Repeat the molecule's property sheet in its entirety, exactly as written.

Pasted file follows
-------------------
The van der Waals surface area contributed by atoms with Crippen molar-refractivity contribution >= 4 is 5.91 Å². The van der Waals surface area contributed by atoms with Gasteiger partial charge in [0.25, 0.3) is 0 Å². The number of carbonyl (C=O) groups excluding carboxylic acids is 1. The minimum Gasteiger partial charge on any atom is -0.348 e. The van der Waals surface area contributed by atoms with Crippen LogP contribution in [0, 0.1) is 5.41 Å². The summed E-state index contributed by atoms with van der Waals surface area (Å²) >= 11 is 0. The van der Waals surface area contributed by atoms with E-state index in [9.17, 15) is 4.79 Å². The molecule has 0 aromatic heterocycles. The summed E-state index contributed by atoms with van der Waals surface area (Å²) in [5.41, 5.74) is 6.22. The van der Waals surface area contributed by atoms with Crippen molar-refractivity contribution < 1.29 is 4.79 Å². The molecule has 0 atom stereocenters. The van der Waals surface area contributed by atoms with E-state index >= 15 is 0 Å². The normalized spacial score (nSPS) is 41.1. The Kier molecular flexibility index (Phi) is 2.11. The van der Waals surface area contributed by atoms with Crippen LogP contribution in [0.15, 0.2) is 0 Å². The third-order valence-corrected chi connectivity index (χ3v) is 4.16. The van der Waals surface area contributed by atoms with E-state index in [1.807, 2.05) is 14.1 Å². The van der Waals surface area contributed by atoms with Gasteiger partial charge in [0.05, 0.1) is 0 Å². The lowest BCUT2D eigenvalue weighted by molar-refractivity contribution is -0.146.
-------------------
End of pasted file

The van der Waals surface area contributed by atoms with Crippen molar-refractivity contribution >= 4 is 5.91 Å². The van der Waals surface area contributed by atoms with Gasteiger partial charge in [0.25, 0.3) is 0 Å². The number of carbonyl (C=O) groups excluding carboxylic acids is 1. The minimum Gasteiger partial charge on any atom is -0.348 e. The van der Waals surface area contributed by atoms with Crippen LogP contribution in [0, 0.1) is 5.41 Å². The summed E-state index contributed by atoms with van der Waals surface area (Å²) >= 11 is 0. The van der Waals surface area contributed by atoms with E-state index in [9.17, 15) is 4.79 Å². The molecule has 0 aromatic heterocycles. The summed E-state index contributed by atoms with van der Waals surface area (Å²) in [5.41, 5.74) is 6.22. The van der Waals surface area contributed by atoms with Crippen molar-refractivity contribution < 1.29 is 4.79 Å². The molecule has 0 atom stereocenters. The van der Waals surface area contributed by atoms with E-state index >= 15 is 0 Å². The normalized spacial score (nSPS) is 41.1. The Kier molecular flexibility index (Phi) is 2.11. The van der Waals surface area contributed by atoms with Crippen LogP contribution in [0.15, 0.2) is 0 Å². The third-order valence-corrected chi connectivity index (χ3v) is 4.16. The van der Waals surface area contributed by atoms with E-state index in [1.807, 2.05) is 14.1 Å². The van der Waals surface area contributed by atoms with Gasteiger partial charge in [0.05, 0.1) is 0 Å². The lowest BCUT2D eigenvalue weighted by molar-refractivity contribution is -0.146.